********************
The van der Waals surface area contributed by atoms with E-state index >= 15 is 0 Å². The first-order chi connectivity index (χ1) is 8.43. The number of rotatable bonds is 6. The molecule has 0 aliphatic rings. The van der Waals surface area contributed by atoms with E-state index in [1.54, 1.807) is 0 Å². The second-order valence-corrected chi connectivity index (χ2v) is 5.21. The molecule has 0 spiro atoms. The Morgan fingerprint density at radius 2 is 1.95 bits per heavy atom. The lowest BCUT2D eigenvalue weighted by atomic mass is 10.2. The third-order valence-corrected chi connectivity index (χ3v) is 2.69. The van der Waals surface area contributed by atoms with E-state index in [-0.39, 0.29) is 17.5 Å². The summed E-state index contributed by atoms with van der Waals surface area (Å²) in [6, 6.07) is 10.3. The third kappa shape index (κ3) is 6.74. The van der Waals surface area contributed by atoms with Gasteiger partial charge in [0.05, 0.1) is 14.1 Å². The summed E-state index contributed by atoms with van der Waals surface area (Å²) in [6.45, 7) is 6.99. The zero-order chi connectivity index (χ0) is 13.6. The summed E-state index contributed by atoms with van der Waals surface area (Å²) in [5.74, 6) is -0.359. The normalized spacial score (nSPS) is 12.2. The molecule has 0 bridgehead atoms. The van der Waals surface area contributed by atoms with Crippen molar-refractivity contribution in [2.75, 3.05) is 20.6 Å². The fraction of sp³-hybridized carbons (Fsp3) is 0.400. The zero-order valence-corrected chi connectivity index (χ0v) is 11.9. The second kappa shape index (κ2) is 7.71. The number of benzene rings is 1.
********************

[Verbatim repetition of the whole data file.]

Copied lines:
The van der Waals surface area contributed by atoms with E-state index >= 15 is 0 Å². The first-order chi connectivity index (χ1) is 8.43. The number of rotatable bonds is 6. The molecule has 0 aliphatic rings. The van der Waals surface area contributed by atoms with E-state index in [1.54, 1.807) is 0 Å². The second-order valence-corrected chi connectivity index (χ2v) is 5.21. The molecule has 0 spiro atoms. The Morgan fingerprint density at radius 2 is 1.95 bits per heavy atom. The lowest BCUT2D eigenvalue weighted by atomic mass is 10.2. The third-order valence-corrected chi connectivity index (χ3v) is 2.69. The van der Waals surface area contributed by atoms with E-state index in [-0.39, 0.29) is 17.5 Å². The summed E-state index contributed by atoms with van der Waals surface area (Å²) in [6, 6.07) is 10.3. The third kappa shape index (κ3) is 6.74. The van der Waals surface area contributed by atoms with Gasteiger partial charge in [0.05, 0.1) is 14.1 Å². The summed E-state index contributed by atoms with van der Waals surface area (Å²) in [6.45, 7) is 6.99. The zero-order chi connectivity index (χ0) is 13.6. The summed E-state index contributed by atoms with van der Waals surface area (Å²) in [5.74, 6) is -0.359. The normalized spacial score (nSPS) is 12.2. The molecule has 0 bridgehead atoms. The van der Waals surface area contributed by atoms with Crippen molar-refractivity contribution in [2.75, 3.05) is 20.6 Å². The fraction of sp³-hybridized carbons (Fsp3) is 0.400. The zero-order valence-corrected chi connectivity index (χ0v) is 11.9. The second kappa shape index (κ2) is 7.71. The number of benzene rings is 1.